–A lot of the cancerous lesions detected with the PSA/DRE would take years to decades to even become clinically apparent, much less to cause problems or death. This wouldn’t be a problem if the treatment were relatively benign, but most of the time it’s really not. The nature of screening tests means that slow-growing cancers are far more likely to be detected by screening than more aggressive ones. (Google “length-time bias”.)

–Even in cancers that should be treated, it’s not always clear that treating them in that window between a positive PSA and the onset of clinical symptoms leads to better outcomes.

–The confirmatory test for a positive screen (a TRUS biopsy) is done by a urologist. To be blunt about it, urologists don’t get paid to NOT treat prostate cancer, so in my experience they tend to push aggressive treatment of every little lesion regardless of the circumstances.

That’s not to say it’s never useful, but there’s increasing evidence that treating all comers isn’t beneficial. It’s always worth discussing with your doctor, and I hope he’s good enough to actually discuss it and come to a reasoned decision based on your risk factors instead of just doing the test (which is always easier).

Your doctor will likely do a digital prostate exam, and have your PSA levels checked via a blood test. No sweat.

You really should read the post immediately above yours and the links I provided.

The doctor may indeed do just that, especially if (s)he is lazy or very time constrained, but doing just that may not be the best decision and is specifically advised against by the expert task force.

Heh. This is one of the reasons I post less and less about medical topics. :wink:

(Another reason is that I’m tired of getting accused of HIPAA violations every time I discuss a case.)

I rarely order screening PSAs on patients anymore unless they’re in a high risk group. And just being a male over 50 does not in and of itself count as a high risk group.

Okay. Thanks guys. I’ll ask.

Yah, I always give them a brief rundown on the risk/benefit of doing prostate cancer screening. I think the USPSTF needs a better PR department though; while most women know about the recent screening mammography and self breast exam changes (and the controversy that ensued), most men have no idea about the difficulty of screening for prostate cancer.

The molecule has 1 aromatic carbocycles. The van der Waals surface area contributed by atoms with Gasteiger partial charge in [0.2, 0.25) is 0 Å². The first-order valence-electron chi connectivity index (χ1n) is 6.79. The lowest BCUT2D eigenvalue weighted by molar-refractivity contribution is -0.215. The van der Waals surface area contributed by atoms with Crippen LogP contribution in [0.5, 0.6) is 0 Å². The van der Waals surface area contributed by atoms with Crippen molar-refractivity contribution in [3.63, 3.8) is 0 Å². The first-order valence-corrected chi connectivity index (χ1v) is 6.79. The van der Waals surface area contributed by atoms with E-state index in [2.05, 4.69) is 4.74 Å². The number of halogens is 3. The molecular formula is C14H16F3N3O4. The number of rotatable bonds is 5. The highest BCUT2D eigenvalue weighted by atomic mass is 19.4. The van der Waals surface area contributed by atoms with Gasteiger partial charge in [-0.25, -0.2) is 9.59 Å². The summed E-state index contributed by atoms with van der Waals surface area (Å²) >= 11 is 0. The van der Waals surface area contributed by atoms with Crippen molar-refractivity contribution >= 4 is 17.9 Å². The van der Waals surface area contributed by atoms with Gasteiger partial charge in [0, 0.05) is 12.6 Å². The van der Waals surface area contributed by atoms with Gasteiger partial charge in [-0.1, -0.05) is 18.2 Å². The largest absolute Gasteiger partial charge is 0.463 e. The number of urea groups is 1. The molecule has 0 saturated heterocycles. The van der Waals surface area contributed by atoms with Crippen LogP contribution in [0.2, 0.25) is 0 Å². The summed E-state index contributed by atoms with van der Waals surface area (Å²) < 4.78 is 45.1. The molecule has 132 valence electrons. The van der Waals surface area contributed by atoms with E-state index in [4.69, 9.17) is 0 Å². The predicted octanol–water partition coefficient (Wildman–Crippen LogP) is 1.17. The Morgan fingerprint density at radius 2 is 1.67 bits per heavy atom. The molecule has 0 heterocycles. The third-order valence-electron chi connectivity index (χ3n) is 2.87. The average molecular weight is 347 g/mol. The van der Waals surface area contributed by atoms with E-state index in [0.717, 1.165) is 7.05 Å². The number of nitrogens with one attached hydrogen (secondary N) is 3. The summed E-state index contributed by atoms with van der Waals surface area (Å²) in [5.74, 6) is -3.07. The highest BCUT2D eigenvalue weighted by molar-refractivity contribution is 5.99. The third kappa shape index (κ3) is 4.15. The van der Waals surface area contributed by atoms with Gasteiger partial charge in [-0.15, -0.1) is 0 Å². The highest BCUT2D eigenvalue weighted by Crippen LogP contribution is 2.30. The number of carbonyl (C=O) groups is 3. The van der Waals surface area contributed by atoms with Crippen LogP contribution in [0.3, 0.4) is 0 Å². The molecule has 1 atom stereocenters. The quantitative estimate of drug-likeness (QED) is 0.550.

For the record, I’m in the U.K., not America. Anyway, I’ve made the appointment, but the receptionist really wasn’t interested in why I wanted an appointment. Most odd.

IANOD. My experience: Starting age 40, 10 years of digital exams by my doctor = no indication. First PSA at 51: 22 (concern threshold is 4). Biopsy showed cancer cells throughout the organ.
I am now 6 months past my surgery, and am prostate- (and so far cancer-) free.

That said, PSA is not a confirmation, but it does suggest further examination. Don’t automatically agree to treatment (surgery, radiation) until you’ve gotten a second opinion and done some research yourself. Even with a high PSA and biopsy results like mine, I think you can take some time to work out what’s best without adding to your risk.

Profile spam(homepage)reported.

I’m two weeks past having my prostate removed, doing great thank you. I had a high PSA result. Out of 15 biopsies one was suspect and one was cancer. When the prostate was removed the doctor was surprised that 40% of the prostate was cancerous. I’m 59 years old and I’m very happy I did the surgery. Because there was that much cancer I will have radiation treatment later on down the road. It’s a load off my mind that the cancer is gone.

I asked my doctor (I’m in my early 30s) and my doctor said, it’s a waste of money and time at my age. He said, after 40 they can do the “Finger” test and after 50 the blood test. Anything else he said, would be a time waster unless you have a history or symptoms.